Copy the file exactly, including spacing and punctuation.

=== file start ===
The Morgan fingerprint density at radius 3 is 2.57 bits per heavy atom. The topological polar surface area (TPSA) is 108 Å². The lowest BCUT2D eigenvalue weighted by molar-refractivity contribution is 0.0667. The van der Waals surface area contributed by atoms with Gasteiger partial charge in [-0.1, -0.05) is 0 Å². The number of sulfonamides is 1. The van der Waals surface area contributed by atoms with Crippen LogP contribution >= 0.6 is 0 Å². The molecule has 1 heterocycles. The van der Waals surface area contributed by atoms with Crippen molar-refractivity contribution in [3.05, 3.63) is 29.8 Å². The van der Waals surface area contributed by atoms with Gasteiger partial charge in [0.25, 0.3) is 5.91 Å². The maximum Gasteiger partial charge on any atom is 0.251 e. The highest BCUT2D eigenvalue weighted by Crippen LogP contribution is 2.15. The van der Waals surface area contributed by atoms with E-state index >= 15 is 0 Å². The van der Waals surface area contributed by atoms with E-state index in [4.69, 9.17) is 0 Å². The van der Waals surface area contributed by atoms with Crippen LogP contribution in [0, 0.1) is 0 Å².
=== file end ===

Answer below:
The Morgan fingerprint density at radius 3 is 2.57 bits per heavy atom. The topological polar surface area (TPSA) is 108 Å². The lowest BCUT2D eigenvalue weighted by molar-refractivity contribution is 0.0667. The van der Waals surface area contributed by atoms with Gasteiger partial charge in [-0.1, -0.05) is 0 Å². The number of sulfonamides is 1. The van der Waals surface area contributed by atoms with Crippen LogP contribution >= 0.6 is 0 Å². The molecule has 1 heterocycles. The van der Waals surface area contributed by atoms with Crippen molar-refractivity contribution in [3.05, 3.63) is 29.8 Å². The van der Waals surface area contributed by atoms with Gasteiger partial charge in [0.25, 0.3) is 5.91 Å². The maximum Gasteiger partial charge on any atom is 0.251 e. The highest BCUT2D eigenvalue weighted by Crippen LogP contribution is 2.15. The van der Waals surface area contributed by atoms with E-state index >= 15 is 0 Å². The van der Waals surface area contributed by atoms with E-state index in [4.69, 9.17) is 0 Å². The van der Waals surface area contributed by atoms with Crippen LogP contribution in [0, 0.1) is 0 Å².